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Federal election updates: Coalition releases final policy costs, says cuts to public services won’t impact support for Australians

Labor pledges to devote more resources to building ties with Southeast Asia

The ALP is committed to devoting more resources and bureaucratic muscle to establishing Australia’s links with South East Asiadeclaring that the region will be a top foreign policy priority if it wins power in the elections.

Work pledged to increase overseas development assistance (ODA) to the region by $470 million over the next four years, as well as to establish a new Southeast Asia office within the Ministry of Foreign Affairs and Trade.

It is also confirmed that he would develop a new economic strategy for the region, as well as the appointment of a senior “special envoy” for Southeast Asia, who would be responsible for building relationships and overcoming blockages. institutions to deepen ties with key countries. In the region.

union leader Anthony Albanian will present the package atop the Quad Leader to Tokyo next Tuesday if he wins Saturday night.

The aid increase comes on top of the $525 million in additional aid for the Pacific, which the PLA pledged earlier in the campaign.

Shadow Minister of Foreign Affairs Penny Wang said the Coalition had “never made Southeast Asia a priority” and that “increased official development assistance in the Pacific and Southeast Asia is essential to our national security”.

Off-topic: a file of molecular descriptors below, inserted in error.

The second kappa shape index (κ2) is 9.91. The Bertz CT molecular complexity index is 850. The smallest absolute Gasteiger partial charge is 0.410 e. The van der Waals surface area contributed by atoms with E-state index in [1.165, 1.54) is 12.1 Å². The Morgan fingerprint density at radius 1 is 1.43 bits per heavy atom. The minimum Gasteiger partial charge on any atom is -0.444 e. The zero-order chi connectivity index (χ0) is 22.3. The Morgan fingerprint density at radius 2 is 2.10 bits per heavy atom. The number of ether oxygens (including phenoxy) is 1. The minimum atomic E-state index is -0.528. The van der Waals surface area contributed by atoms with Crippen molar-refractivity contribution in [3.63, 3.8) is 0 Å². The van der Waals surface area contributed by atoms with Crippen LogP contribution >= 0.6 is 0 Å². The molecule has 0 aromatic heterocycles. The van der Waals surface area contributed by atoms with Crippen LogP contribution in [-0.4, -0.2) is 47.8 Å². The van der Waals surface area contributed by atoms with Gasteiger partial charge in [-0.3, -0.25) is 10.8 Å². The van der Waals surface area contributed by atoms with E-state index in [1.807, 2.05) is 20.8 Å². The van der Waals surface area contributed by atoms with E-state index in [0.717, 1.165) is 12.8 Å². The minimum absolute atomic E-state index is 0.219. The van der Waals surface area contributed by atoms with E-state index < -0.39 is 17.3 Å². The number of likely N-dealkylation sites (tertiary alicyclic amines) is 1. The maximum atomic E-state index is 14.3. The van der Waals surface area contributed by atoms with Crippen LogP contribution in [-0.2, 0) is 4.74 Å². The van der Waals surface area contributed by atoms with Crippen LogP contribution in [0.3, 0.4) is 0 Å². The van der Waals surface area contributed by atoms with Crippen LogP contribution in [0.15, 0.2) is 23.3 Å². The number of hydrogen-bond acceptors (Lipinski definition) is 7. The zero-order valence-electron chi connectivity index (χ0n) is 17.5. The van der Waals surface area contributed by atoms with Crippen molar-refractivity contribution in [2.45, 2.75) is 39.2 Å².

“Labour has always understood the importance of Southeast Asia – our countries face many common challenges, including overhauling the regional order, pandemic recovery and, as [Indonesia’s] President [Joko] Widodo says directly to our Parliament, climate change,” she said.

Foreign aid groups have welcomed the drive to increase development aid.

Mark Purcell of the Australian Council for International Development (ACFID) said that while the Coalition’s “temporary and targeted” aid increases were a welcome response to the pandemic, the Labor Party’s plan would ensure that aid increases would be integrated.

“I think it’s the permanence of the increases that’s important, and that’s a very good building block to increase Australia’s engagement in the region, over time, in the national interest,” did he declare.

“We have indeed stepped up our efforts in the Pacific under the coalition government, but this has come at the expense of [a] 40% reduction in our aid to Asia over the past seven years. »

“I don’t think that’s a tenable position, given the complex strategic environment we currently face.”

By Foreign Affairs Journalist Stephen Dziedzic